Browsing Marine Environment & Food Safety Services by Author "Sturt, M.M."
Biofouling of the hydroid Ectopleura larynx on aquaculture nets in Ireland: implications for finfish healthBaxter, E.J.; Sturt, M.M.; Ruane, N.M.; Doyle, T.K.; McAllen, R.; Rodger, H.D. (Fish Veterinary Society, 2012)The potential direct health problems posed to marine-farmed salmonids by the biofouling hydroid Ectopleura larynx (Phylum Cnidaria, Class Hydrozoa) and in situ net washing processes to remove the fouling organisms have not yet been addressed. In an attempt to address the possible impacts, the rate of E. larynx growth on aquaculture nets over a net-cleaning cycle was assessed and Atlantic salmon (Salmo salar) smolts were exposed to hydroid-biofouled nets under experimental challenge. After only 1 week of immersion, there was a high settlement of E. larynx on net panels, with the maximum growth observed after 3 week of immersion. For the challenges trials, experimental treatment groups of S. salar were exposed to hydroid net panels or loose hydroid material for 11 hours under controlled conditions. Gills were examined for signs of gross damage and assigned a histopathological gill score. Prior to the experiment, the gills were healthy and did not show signs of damage from any insult. After exposure to E. larynx, focal areas of epithelial sloughing, necrosis and haemorrhage were visible on the gills under histopathology and a maximum gill score of 4 was observed. These results are the first in an investigation of this kind and suggest that E. larynx can damage the gills of S. salar. Further work on this area is vital to develop a better understanding of the pathogenesis of the damage caused by hydroids and their long-term effects on fish health, growth and survival.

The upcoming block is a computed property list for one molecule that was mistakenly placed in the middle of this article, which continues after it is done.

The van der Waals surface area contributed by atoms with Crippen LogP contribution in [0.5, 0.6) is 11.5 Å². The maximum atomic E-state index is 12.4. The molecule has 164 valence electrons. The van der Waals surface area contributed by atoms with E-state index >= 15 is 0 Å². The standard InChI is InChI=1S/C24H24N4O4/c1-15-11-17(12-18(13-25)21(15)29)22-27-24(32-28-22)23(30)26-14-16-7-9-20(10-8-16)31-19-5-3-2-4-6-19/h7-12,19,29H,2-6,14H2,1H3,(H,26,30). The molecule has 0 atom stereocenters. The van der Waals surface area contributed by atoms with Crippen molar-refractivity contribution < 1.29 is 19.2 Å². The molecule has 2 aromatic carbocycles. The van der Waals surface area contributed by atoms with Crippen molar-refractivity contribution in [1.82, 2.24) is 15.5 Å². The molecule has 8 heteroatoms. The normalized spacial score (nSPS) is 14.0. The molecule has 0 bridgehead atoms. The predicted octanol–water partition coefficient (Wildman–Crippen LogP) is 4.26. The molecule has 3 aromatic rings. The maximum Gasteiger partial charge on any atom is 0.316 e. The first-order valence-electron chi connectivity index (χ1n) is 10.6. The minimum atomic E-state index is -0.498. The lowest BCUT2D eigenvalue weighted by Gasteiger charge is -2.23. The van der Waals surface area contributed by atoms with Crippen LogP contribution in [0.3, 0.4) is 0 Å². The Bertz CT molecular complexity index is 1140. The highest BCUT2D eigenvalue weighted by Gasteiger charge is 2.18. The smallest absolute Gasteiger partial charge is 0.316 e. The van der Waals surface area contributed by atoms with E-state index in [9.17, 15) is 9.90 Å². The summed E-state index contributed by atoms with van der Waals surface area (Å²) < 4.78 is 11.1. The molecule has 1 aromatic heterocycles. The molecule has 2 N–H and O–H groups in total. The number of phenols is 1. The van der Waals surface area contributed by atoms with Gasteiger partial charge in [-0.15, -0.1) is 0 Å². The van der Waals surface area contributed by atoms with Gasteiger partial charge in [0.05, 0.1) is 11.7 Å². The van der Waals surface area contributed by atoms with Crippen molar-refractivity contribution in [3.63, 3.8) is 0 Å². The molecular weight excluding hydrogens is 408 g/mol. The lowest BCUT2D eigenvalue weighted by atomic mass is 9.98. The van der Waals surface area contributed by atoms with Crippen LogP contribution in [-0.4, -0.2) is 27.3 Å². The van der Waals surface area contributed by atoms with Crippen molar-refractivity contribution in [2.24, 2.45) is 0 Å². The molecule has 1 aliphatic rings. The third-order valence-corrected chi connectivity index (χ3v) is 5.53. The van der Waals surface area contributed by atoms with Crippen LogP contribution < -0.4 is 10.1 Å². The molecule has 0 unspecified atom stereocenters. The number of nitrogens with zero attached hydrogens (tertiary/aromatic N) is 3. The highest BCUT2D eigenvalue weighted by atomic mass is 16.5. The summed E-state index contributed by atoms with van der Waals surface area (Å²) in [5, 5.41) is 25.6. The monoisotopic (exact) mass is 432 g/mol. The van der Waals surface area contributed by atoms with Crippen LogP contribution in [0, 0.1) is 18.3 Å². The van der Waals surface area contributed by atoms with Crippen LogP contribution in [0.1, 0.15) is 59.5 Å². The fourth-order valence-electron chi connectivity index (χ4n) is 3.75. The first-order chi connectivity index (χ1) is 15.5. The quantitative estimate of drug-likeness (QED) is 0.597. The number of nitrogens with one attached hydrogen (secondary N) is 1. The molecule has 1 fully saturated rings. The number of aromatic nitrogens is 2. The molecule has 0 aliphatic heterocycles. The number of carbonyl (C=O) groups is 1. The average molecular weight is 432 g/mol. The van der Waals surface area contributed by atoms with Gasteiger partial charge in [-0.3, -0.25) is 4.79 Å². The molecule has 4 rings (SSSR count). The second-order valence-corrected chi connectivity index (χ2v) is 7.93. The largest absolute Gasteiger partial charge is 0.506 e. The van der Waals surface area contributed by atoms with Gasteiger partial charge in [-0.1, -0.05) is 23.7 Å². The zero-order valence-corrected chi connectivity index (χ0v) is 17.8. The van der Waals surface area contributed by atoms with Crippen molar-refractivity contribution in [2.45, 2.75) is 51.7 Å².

Gill damage to Atlantic salmon (Salmo salar) caused by the common jellyfish (Aurelia aurita) under experimental challengeBaxter, E.J.; Sturt, M.M.; Ruane, N.M.; Doyle, T.K.; McAllen, R.; Harman, L.; Rodger, H.D. (PLoS ONE, 2011)Background: Over recent decades jellyfish have caused fish kill events and recurrent gill problems in marine-farmed salmonids. Common jellyfish (Aurelia spp.) are among the most cosmopolitan jellyfish species in the oceans, with populations increasing in many coastal areas. The negative interaction between jellyfish and fish in aquaculture remains a poorly studied area of science. Thus, a recent fish mortality event in Ireland, involving Aurelia aurita, spurred an investigation into the effects of this jellyfish on marine-farmed salmon. Methodology/Principal Findings: To address the in vivo impact of the common jellyfish (A. aurita) on salmonids, we exposed Atlantic salmon (Salmo salar) smolts to macerated A. aurita for 10 hrs under experimental challenge. Gill tissues of control and experimental treatment groups were scored with a system that rated the damage between 0 and 21 using a range of primary and secondary parameters. Our results revealed that A. aurita rapidly and extensively damaged the gills of S. salar, with the pathogenesis of the disorder progressing even after the jellyfish were removed. After only 2 hrs of exposure, significant multi-focal damage to gill tissues was apparent. The nature and extent of the damage increased up to 48 hrs from the start of the challenge. Although the gills remained extensively damaged at 3 wks from the start of the challenge trial, shortening of the gill lamellae and organisation of the cells indicated an attempt to repair the damage suffered. Conclusions: Our findings clearly demonstrate that A. aurita can cause severe gill problems in marine-farmed fish. With aquaculture predicted to expand worldwide and evidence suggesting that jellyfish populations are increasing in some areas, this threat to aquaculture is of rising concern as significant losses due to jellyfish could be expected to increase in the future.